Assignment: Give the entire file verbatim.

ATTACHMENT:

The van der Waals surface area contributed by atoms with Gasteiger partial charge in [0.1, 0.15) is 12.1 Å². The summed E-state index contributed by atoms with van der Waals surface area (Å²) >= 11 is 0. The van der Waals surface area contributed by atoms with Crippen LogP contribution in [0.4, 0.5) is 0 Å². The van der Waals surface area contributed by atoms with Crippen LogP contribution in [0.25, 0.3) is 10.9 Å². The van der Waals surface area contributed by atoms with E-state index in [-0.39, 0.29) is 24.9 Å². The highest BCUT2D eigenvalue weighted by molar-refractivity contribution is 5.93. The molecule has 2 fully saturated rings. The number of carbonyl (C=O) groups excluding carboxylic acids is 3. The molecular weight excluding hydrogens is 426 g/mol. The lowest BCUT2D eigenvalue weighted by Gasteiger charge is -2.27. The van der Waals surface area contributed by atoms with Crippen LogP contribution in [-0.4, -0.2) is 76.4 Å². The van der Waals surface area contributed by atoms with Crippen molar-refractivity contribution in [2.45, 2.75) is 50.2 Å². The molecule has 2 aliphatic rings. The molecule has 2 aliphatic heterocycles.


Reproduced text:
The van der Waals surface area contributed by atoms with Gasteiger partial charge in [0.1, 0.15) is 12.1 Å². The summed E-state index contributed by atoms with van der Waals surface area (Å²) >= 11 is 0. The van der Waals surface area contributed by atoms with Crippen LogP contribution in [0.4, 0.5) is 0 Å². The van der Waals surface area contributed by atoms with Crippen LogP contribution in [0.25, 0.3) is 10.9 Å². The van der Waals surface area contributed by atoms with E-state index in [-0.39, 0.29) is 24.9 Å². The highest BCUT2D eigenvalue weighted by molar-refractivity contribution is 5.93. The molecule has 2 fully saturated rings. The number of carbonyl (C=O) groups excluding carboxylic acids is 3. The molecular weight excluding hydrogens is 426 g/mol. The lowest BCUT2D eigenvalue weighted by Gasteiger charge is -2.27. The van der Waals surface area contributed by atoms with Crippen LogP contribution in [-0.4, -0.2) is 76.4 Å². The van der Waals surface area contributed by atoms with Crippen molar-refractivity contribution in [2.45, 2.75) is 50.2 Å². The molecule has 2 aliphatic rings. The molecule has 2 aliphatic heterocycles.